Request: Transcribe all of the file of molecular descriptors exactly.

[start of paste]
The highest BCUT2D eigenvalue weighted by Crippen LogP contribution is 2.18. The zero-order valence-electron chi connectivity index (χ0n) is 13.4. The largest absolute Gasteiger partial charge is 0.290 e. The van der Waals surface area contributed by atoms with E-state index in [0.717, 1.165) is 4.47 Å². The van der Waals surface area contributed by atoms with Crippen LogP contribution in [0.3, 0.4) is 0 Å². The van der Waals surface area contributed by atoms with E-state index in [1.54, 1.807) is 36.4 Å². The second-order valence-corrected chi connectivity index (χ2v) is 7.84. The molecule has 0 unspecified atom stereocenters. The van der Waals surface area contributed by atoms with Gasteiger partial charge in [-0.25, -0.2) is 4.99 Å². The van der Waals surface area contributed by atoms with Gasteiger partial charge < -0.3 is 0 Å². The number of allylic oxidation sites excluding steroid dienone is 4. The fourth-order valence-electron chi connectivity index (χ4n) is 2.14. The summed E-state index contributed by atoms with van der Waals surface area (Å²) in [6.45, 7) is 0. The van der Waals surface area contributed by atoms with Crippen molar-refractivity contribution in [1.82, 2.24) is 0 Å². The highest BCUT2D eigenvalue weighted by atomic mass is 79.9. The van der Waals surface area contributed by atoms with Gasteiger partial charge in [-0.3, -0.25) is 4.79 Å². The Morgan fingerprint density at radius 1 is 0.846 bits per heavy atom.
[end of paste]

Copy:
The highest BCUT2D eigenvalue weighted by Crippen LogP contribution is 2.18. The zero-order valence-electron chi connectivity index (χ0n) is 13.4. The largest absolute Gasteiger partial charge is 0.290 e. The van der Waals surface area contributed by atoms with E-state index in [0.717, 1.165) is 4.47 Å². The van der Waals surface area contributed by atoms with Crippen LogP contribution in [0.3, 0.4) is 0 Å². The van der Waals surface area contributed by atoms with E-state index in [1.54, 1.807) is 36.4 Å². The second-order valence-corrected chi connectivity index (χ2v) is 7.84. The molecule has 0 unspecified atom stereocenters. The van der Waals surface area contributed by atoms with Gasteiger partial charge in [-0.25, -0.2) is 4.99 Å². The van der Waals surface area contributed by atoms with Gasteiger partial charge < -0.3 is 0 Å². The number of allylic oxidation sites excluding steroid dienone is 4. The fourth-order valence-electron chi connectivity index (χ4n) is 2.14. The summed E-state index contributed by atoms with van der Waals surface area (Å²) in [6.45, 7) is 0. The van der Waals surface area contributed by atoms with Crippen molar-refractivity contribution in [1.82, 2.24) is 0 Å². The highest BCUT2D eigenvalue weighted by atomic mass is 79.9. The van der Waals surface area contributed by atoms with Gasteiger partial charge in [-0.3, -0.25) is 4.79 Å². The Morgan fingerprint density at radius 1 is 0.846 bits per heavy atom.